Though Mr. Talley never forced a vote, Mr. Farr and Mr. Bounds made it through to the Senate floor until Mr. Scott, the last undecided vote, announced he would not vote to confirm them.

Gordon Giampietro, 53, another district court nominee, wrote that “calls for diversity” amounted to “code for relaxed standards (moral and intellectual)” in a 2014 comment on a blog post on a Catholic forum, as first reported by BuzzFeed News. Mr. Giampietro’s hearing before the Senate Judiciary Committee has so far been blocked by the lack of support from his home-state senator, Senator Tammy Baldwin, Democrat of Wisconsin.

Still others have taken positions on transgender rights that have come under scrutiny. Jeff Mateer, a district court nominee who was later dropped, described transgender children as evidence of “Satan’s plan.” Mr. Mateer and another district court nominee, Matthew Kacsmaryk, wrote a brief to the Department of Health and Human Services that sought to roll back civil rights protections for transgender people, citing a scientist at Johns Hopkins University who argued that the “sense of being transgendered constitutes a mental disorder.” Advanced by the Judiciary Committee, Mr. Kacsmaryk is waiting for the full Senate to take up his nomination.

Some conservatives have characterized the attacks on the nominees as overblown and partisan. Senator Orrin G. Hatch of Utah described criticism of Mr. Farr as “character assassination” and “what we’ve come to expect” from liberals on judicial nominations, although the most effective critiques came from Mr. Scott. Carrie Severino, the chief counsel and policy director of the Judicial Crisis Network, an advocacy group pressing for conservative judicial confirmations, described Mr. Scott’s opposition to the judge as “a capitulation to political correctness bordering on slander.”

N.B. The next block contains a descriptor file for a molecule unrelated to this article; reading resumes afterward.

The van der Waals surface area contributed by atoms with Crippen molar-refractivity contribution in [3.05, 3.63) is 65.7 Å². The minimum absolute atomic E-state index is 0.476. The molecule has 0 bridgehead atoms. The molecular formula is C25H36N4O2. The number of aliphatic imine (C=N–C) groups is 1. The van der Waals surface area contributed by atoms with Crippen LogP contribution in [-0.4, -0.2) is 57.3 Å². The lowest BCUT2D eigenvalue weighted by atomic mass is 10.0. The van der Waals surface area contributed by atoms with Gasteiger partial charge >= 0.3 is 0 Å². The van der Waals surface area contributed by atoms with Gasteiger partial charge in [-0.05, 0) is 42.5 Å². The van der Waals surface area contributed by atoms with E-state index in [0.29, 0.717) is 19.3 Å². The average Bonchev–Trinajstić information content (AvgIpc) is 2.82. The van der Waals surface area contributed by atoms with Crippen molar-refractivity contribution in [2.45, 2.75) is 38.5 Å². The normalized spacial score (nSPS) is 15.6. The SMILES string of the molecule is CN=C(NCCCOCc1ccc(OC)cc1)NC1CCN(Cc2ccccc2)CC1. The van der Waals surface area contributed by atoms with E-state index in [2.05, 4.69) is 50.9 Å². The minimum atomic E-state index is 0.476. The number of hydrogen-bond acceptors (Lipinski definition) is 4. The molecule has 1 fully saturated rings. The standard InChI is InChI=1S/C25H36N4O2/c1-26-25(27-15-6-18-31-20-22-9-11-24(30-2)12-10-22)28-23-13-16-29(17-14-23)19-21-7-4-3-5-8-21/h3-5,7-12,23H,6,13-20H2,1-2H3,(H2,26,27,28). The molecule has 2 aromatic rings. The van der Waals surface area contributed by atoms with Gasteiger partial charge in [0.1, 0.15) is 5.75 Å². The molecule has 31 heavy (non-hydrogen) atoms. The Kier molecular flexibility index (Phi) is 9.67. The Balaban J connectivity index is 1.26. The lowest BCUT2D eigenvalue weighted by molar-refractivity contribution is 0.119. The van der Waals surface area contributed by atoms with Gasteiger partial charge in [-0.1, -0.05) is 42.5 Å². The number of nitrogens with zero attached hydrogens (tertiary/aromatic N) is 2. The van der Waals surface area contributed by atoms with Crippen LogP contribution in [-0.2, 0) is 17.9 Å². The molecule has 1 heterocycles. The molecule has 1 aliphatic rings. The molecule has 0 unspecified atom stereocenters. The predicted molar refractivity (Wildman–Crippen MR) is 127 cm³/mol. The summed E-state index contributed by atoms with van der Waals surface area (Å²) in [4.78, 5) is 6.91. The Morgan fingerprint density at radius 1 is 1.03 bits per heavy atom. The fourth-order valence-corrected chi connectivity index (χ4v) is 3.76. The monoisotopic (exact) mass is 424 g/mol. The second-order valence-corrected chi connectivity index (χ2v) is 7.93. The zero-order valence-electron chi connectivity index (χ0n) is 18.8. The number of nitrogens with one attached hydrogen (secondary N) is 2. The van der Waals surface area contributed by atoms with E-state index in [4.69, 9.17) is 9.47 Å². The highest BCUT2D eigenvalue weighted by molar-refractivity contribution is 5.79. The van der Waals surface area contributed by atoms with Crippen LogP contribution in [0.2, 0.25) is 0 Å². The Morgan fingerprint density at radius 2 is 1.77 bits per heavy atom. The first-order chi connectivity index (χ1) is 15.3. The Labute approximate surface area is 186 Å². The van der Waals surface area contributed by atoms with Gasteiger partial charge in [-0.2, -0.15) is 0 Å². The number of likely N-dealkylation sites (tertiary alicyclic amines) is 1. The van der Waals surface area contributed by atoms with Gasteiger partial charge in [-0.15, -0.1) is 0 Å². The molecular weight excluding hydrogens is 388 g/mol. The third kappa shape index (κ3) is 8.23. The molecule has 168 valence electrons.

“It’s bad enough when liberals attack highly qualified conservatives and create false narratives,” Ms. Severino said. “It’s far worse when conservative senators cave in to such pressure as it stains the careers of good men and women and never satisfies the liberal forces that consistently seek to destroy them.”

Mr. McConnell has stayed largely upbeat.

“We’ve lost a couple who have become controversial, but you know we’ve approved 99 percent of the judges that have been set up,” Mr. McConnell told the Kentucky radio station on Friday. “I think that by and largely the administration has done a good job of vetting judges before they’ve come up.”

Jonathan Adler, a conservative law professor at Case Western University, attributed the political attacks to increased “partisan wrangling.”

“I don’t think it’s that we have judges that have such different backgrounds. It’s that we’re going over their records with much greater scrutiny, and we’re able to obtain more information” because of social media, he said. “Both parties now are a lot less willing to give nominees the benefit of the doubt.”

But the selection of more contentious nominees has befuddled others within the party. Mr. Scott told reporters this month, “There are a lot of folks that can be judges, in states including North Carolina, besides Tom Farr.”

Senator Marco Rubio, Republican of Florida, said in a brief interview that he “somewhat shares” Mr. Scott’s frustration. Mr. Rubio joined Mr. Scott in opposing the nomination of Mr. Bounds.

“This is now the second time a racially sensitive subject is hoisted upon us to consider at the last second,” Mr. Rubio said of Mr. Farr’s nomination. He added, “When you have questions like this, it’s going to lead to more questions.”

Senator Jeff Flake, a retiring Republican from Arizona, said the party is “writing ourselves into irrelevancy if we don’t appeal to a broader electorate.”

Senate Democrats, newly energized and hungry for a fight over the courts, have seized on the nominations, delivering a steady stream of jabs on social media and at the leadership’s weekly news conference. Liberal advocacy group Demand Justice targeted senators up for re-election in 2020 in the days leading up to Mr. Farr’s vote, deluging their offices with calls and buying digital and radio ads.

“If the administration is already vulnerable to this issue because of some of the comments the president has made, that also might be a reason you think the administration might try to take actions to pre-empt those kinds of attacks,” Professor Adler said. “And it hasn’t.”

Read the full article at The New York Times.